After Clive passed away in 1967, Jeanette—who had studied human development and nutrition as a grad student in the College of Home Economics (now Human Ecology)—continued promoting the health benefits of Cornell bread. (She later endowed a lectureship in her husband’s memory in the Division of Nutritional Sciences.) The 1980 booksubtitled 54 Recipes for Nutritious Loaves, Rolls, and Coffee Cakes—was an expanded version of a booklet first published in 1955 in response to myriad inquiries for the recipe and its variations.

A photo of a stencil with a C decorating a bread loaf with flour
To give your finished loaf a touch of Big Red spirit, make a simple cardboard stencil and dust with flour. (Photo by Ryan Young / Cornell University)

Cornell bread has since made numerous appearances in print and online media; in 1987 the Chicago Tribune called the finished product “delicious and easy to make,” while in 2005 Mother Earth News dubbed it “Dr. McCay’s Miracle Loaf” and observed that it had “attracted a wide following among bakers who praised the recipe for its delicious taste and extraordinary nutritional qualities.”

A slim volume that originally retailed for about $3, the Cornell Bread Book is long out of print, but used copies are findable online. (Prices can vary widely, though, from under $10 to more than $100.)

In addition to Professor McCay’s original recipe—which produces a whopping three loaves, or “two loaves and a pan of rolls”—it includes instructions for pizza dough, pita, sourdough waffles, yeasted doughnuts, hamburger buns, and much more. “Each time you bake is a new adventure,” the book observes, “and each time your judgment improves along with your bread.”

Cornell Bread

Yield: One loaf


1½ cup warm water (105–115 °F)

1 package (2¼ tsp.) active dry yeast

1 tbsp. vegetable oil

1 tbsp. honey or brown sugar

¼ cup soy flour

⅓ cup nonfat dry milk

2 tbsp. wheat germ

1 tsp. salt

3 to 3½ cups all-purpose flour

The cover of the "Cornell Bread Book"


Combine the water, yeast, oil, and honey or brown sugar in a large bowl and let stand for five minutes. In a separate bowl, combine soy flour, dry milk, wheat germ, salt, and 1½ cups of the all-purpose flour. Add flour mixture to yeast mixture and stir until smooth. Add another 1½ cups of all-purpose flour, then continue adding as much of the additional half-cup as needed to form a dough stiff enough to knead.

Turn dough onto a lightly floured surface and knead until smooth and elastic, about 10 minutes by hand (or 5 minutes in a stand mixer fitted with the dough hook). Place dough in a lightly oiled bowl and turn to oil top. Cover and let rise in a warm place until doubled, about an hour.

Punch dough down and turn onto a clean surface. Shape into a loaf by flattening into a rectangle, then rolling up (starting from a short side) and pinching seam to seal. Place, seam-side down, in an oiled 9 x 5-inch pan; cover (or put into a proofing bag) and let rise in a warm place until doubled, about an hour.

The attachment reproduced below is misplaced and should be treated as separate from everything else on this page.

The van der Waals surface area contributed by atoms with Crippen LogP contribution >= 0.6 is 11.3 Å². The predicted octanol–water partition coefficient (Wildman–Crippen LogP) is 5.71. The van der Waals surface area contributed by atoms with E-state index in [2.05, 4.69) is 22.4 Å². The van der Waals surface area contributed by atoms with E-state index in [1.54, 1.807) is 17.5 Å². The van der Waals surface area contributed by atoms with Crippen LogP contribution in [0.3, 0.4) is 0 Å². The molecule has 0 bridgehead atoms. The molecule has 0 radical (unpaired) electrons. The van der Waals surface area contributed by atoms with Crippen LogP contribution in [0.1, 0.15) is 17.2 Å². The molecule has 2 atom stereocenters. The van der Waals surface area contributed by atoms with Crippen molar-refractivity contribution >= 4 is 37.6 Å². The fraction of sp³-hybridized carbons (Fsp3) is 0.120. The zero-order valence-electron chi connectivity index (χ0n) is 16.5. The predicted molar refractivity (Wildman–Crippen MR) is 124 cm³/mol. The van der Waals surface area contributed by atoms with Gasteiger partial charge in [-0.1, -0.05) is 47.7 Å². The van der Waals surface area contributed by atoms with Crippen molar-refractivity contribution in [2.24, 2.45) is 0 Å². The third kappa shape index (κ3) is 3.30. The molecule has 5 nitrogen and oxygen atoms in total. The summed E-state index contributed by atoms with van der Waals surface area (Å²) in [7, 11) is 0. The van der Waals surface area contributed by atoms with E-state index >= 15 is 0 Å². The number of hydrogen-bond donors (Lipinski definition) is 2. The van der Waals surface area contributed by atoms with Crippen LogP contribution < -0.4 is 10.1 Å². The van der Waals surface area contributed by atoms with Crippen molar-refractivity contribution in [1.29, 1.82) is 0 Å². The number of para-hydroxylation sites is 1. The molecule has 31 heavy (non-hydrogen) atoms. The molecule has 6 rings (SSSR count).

Toward the end of the rising time, preheat oven to 350 °F. Bake for about 50 minutes (tenting with foil after the first 30 minutes) or until bread sounds hollow when tapped or the center reaches 190 °F on an instant-read thermometer. Turn out loaf from pan and cool on wire rack.

Note: This recipe also works well in a 9-inch, covered Pullman (pain de mie) pan. To use one, rise formed dough with the pan’s lid on until it reaches a half-inch below the top edge. Remove lid after first 30 minutes of baking; if desired color has been achieved, tent with foil for remainder of baking time.

Adapted from various sources including The Cornell Bread Book and the Cornell Cooperative Extension pamphlet Yeast Breads.

Top image: Photo by Ryan Young / Cornell University

Published November 23, 2021


  1. Shalaine McLaughlin, Class of 1995

    Is there a dairy free alternative?

    • Tommy

      When recipes call for dry milk, I’ve had success substituting some plant-based milk for the dry milk and some of the water. To reconstitute 1/4 cup of dry milk, you would typically add 1 cup of water to get 1 cup of milk. The numbers don’t work so well in this example, but I bet you would be safe substituting all of the powdered milk and 1 cup of the water with 1 cup of your favorite plant-based milk.


  2. David Steward, Class of 1979

    Fascinating story and a great instructional video. Thanks for posting.

  3. TP Enders, Class of 1990

    What the world needs during these trying times is a bread machine version of this interesting-sounding recipe.

  4. Daniel Coates, MS, PhD, Class of 1973

    Why not WHOLE GRAIN flour? Would that not be more nutritious? With all respect and affection for the late Professor McCay, could current Cornell experts review the recipe for the most nutritious bread to update his version of Cornell Bread. Dan Coates